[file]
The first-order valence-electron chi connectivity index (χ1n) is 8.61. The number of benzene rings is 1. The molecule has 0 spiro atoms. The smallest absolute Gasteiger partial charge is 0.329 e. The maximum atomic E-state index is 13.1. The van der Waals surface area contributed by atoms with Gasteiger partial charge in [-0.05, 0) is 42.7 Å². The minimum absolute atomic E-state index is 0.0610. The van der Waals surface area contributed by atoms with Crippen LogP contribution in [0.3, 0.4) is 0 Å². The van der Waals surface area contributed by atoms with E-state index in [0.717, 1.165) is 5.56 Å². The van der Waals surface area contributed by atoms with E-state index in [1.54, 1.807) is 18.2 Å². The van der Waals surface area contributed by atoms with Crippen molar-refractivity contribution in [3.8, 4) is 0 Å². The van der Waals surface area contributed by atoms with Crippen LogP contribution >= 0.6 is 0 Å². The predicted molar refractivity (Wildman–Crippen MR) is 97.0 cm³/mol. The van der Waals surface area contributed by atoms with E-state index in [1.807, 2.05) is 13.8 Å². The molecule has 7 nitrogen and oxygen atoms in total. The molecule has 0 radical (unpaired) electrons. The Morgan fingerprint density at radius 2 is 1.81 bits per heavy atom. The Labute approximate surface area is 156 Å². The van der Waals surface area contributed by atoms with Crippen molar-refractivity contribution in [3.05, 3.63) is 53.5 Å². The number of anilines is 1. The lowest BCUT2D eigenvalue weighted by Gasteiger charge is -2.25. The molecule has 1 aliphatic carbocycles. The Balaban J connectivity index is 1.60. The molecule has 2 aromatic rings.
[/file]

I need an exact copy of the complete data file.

The first-order valence-electron chi connectivity index (χ1n) is 8.61. The number of benzene rings is 1. The molecule has 0 spiro atoms. The smallest absolute Gasteiger partial charge is 0.329 e. The maximum atomic E-state index is 13.1. The van der Waals surface area contributed by atoms with Gasteiger partial charge in [-0.05, 0) is 42.7 Å². The minimum absolute atomic E-state index is 0.0610. The van der Waals surface area contributed by atoms with Crippen LogP contribution in [0.3, 0.4) is 0 Å². The van der Waals surface area contributed by atoms with E-state index in [0.717, 1.165) is 5.56 Å². The van der Waals surface area contributed by atoms with E-state index in [1.54, 1.807) is 18.2 Å². The van der Waals surface area contributed by atoms with Crippen molar-refractivity contribution in [3.8, 4) is 0 Å². The van der Waals surface area contributed by atoms with Crippen LogP contribution >= 0.6 is 0 Å². The predicted molar refractivity (Wildman–Crippen MR) is 97.0 cm³/mol. The van der Waals surface area contributed by atoms with E-state index in [1.807, 2.05) is 13.8 Å². The molecule has 7 nitrogen and oxygen atoms in total. The molecule has 0 radical (unpaired) electrons. The Morgan fingerprint density at radius 2 is 1.81 bits per heavy atom. The Labute approximate surface area is 156 Å². The van der Waals surface area contributed by atoms with Crippen molar-refractivity contribution in [3.05, 3.63) is 53.5 Å². The number of anilines is 1. The lowest BCUT2D eigenvalue weighted by Gasteiger charge is -2.25. The molecule has 1 aliphatic carbocycles. The Balaban J connectivity index is 1.60. The molecule has 2 aromatic rings.